That representation is important is only so visibly illustrated in a love letter penned to Michelle Obama in the New York Times.
Michelle Obama was speaking. I felt protective of her because she was speaking to an America often too quick to read a black woman’s confidence as arrogance, her straightforwardness as entitlement.
Chimamanda Ngozi Adichie writes. We’ve all been there. The feeling of trepidation that accompanies watching a loved one perform a task highly subject to public criticism, and the subsequent relief when the job is all done. Adichie is speaking for a lot of us.
She managed. . .to take on health issues and a national food industry addicted to unhealthy profits. She did this despite an undertow of bias in this country that subtly questioned everything she did. Was she too strong, physically and intellectually, to be a proper first lady?
Gloria Steinem writes. Marveling at Michelle Obama’s ability to gracefully, determinedly pursue that which she believed in even confronted with undue scrutiny.
. . . her reputation as the perfect hostess invited criticism from progressives. Enter Michelle Obama, outspoken activist . . . Suddenly, the progressives were pleased and the traditionalists were confused.
All women struggle to reconcile the different people that we are at all times, to merge our conflicting desires, to represent ourselves honestly and feel good about the inherent contradictions. But Michelle manages to do this with poise, regardless of the scrutiny. That, to me, is the best thing for feminism. Her individual choices force us to accept that being a woman isn’t just one thing. Or two things. Or three things
Rashida Jones writes. She had options and she didn’t need to choose them all, and it’s just the truth of life that seemingly mutually exclusive options may not be that exclusive because we are allowed to be contradictory, to be imperfect, to be growing. And that is where all the perfection is.
The Cost Of Fitting In
Compare the love letters above with this:
Instead she did what the first African-American first lady arguably had to do to play a successful public role. In Voltaire’s terms, she cultivated her own garden, never threatening and never intimidating her neighbors.
I, with admitted bias, disagree with this “love letter”.
There’s an implied presupposition that her choices had to do with an intention to assuage those who suspected that she would fit the trope of the angry/threatening black woman. And there is a suggestion that had she not been African American, that she could have (arguably) made different choices and still been successful in a public role.
I have a problem with these presuppositions because they disagree with my own belief that she lived boldly, authentically. They contradict my belief that even if she second guessed her choices at the beginning, that she quickly struck a chord that truly represented who she wanted to be.
I have a problem with these presuppositions because they make plausible the question whether African American women have to make choices that must not be deemed threatening in order to be successful.
Deemed by who? Who’s the gazer here and why must they care that the gazer has a scale for measuring the extent of threat?
Isn’t a suggestion that she lived different to fit in and meet expectations an assault on women everywhere that look up to her and that are constantly teaching themselves to appreciate and live loud their plus sizes, their intellectual strength, their unruly hair, their shrill voices, their strong opinions, their dark melanins, even when, and especially, when the world wants different?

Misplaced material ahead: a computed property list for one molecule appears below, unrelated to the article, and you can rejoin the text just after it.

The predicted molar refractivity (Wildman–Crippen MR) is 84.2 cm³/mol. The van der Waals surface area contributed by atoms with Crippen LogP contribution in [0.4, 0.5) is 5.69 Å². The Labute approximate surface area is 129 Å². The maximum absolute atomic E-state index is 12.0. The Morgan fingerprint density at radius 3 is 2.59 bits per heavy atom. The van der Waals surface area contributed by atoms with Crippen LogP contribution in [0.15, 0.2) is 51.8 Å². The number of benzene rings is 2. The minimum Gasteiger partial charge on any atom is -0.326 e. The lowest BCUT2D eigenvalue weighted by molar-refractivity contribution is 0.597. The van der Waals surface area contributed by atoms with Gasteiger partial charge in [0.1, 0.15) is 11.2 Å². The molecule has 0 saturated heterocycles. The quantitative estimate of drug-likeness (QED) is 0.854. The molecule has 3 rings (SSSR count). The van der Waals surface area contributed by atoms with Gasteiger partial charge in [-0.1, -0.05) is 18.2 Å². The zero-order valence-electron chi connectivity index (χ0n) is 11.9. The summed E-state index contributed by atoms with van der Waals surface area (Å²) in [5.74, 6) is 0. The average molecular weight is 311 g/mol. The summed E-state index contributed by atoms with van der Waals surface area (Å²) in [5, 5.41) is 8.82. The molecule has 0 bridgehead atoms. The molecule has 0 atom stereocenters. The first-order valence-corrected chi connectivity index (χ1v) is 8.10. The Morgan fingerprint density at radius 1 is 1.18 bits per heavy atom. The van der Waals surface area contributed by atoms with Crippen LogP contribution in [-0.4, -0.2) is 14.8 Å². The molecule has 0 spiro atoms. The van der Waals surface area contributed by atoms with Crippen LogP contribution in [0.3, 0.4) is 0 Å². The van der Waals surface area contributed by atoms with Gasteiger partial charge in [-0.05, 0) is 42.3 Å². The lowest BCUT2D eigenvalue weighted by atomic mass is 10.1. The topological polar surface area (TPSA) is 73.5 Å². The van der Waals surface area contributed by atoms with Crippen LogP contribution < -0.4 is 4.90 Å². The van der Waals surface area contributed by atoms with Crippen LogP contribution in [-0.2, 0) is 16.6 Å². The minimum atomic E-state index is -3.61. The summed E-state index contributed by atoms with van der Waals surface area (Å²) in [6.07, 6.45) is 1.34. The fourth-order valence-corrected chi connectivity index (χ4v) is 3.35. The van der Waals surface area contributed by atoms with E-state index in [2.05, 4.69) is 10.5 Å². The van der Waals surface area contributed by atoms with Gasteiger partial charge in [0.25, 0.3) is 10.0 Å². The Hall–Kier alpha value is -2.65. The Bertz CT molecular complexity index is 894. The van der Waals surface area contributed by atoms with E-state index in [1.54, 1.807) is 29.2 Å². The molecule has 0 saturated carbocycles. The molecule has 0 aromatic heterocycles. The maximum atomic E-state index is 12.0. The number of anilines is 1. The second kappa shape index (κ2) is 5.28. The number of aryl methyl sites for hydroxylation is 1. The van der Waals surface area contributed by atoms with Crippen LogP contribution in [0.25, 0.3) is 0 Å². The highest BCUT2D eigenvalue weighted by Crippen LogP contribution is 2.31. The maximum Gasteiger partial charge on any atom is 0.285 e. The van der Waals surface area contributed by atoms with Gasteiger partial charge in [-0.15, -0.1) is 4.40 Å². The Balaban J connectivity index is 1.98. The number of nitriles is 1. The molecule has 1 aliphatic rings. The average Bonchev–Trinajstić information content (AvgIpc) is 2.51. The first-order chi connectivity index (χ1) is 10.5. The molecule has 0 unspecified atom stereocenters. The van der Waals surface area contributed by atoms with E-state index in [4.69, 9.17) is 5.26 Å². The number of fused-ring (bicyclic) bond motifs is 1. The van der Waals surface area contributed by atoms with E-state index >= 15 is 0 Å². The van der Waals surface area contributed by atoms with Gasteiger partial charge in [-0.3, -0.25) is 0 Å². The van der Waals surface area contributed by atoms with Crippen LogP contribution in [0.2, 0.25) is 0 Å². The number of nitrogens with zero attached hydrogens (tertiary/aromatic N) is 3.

We are allowed to have varying opinions about Michelle Obama’s choice of issues, and to pen love letters differently. Thankfully, as I started out saying, platforms and hearable voices are becoming increasingly inclusive. Where one sees her choices to be assuaging, the other sees her choices to be authentic, and still another sees a woman doing her best to define the self through all the contradictions.
Celebrating a style icon
Moving on to the other important legacy Obama is leaving behind!
Even her favored kitten heels, for women who cannot fathom wearing shoes in the halfway house between flats and high heels, have earned a certain respect because of her. No public figure better embodies that mantra of full female selfhood: Wear what you like. Adichie.
I love mid heel shoes. They feel sexy without being uncomfortable. I also have been in the awkward situation where a flat-wearer declares “6” or no heels”, seemingly taunting the rest of us for not scaling sexiness’s demanding heights however badly we want it. Here’s to making authentic choices!
. . . she has always been a woman who knows the difference between fashion (what outside forces tell you to wear) and style (the way you express a unique self). Steinem
We are celebrating a woman who stuck to her guns, her style guns, when the world wanted her to not bare her #fitnessgoals arms, when the world policed her sneakers, when the world wanted to ban her from doing pushups, when the world wanted her to wear a pantsuit while vacationing . . . It’s the difference between fashion and style — style is grounded, it is built, it can be defended. When the going gets rough, it can be grabbed onto, and it will survive, it will thrive on.
The Style lessons to learn
See our Pinterest board for inspiration from a #powerdresser we adore.
Some style lessons you can look out for -:
Choosing the right belt for your monochrome dresses, and for your feminine sweaters
Styling your statement necklaces, your statement earrings, and how to not disastrously do both
Living it up in bold colors
Showing off your arms and shoulders
Styling colored kittens
Wearing your suede boots
Pairing your tailored pants with feminine blouses
Stylish coats and cute little sweaters that work
Happy power dressing!
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Credits: Tech. Sgt. Suzanne Day, USAF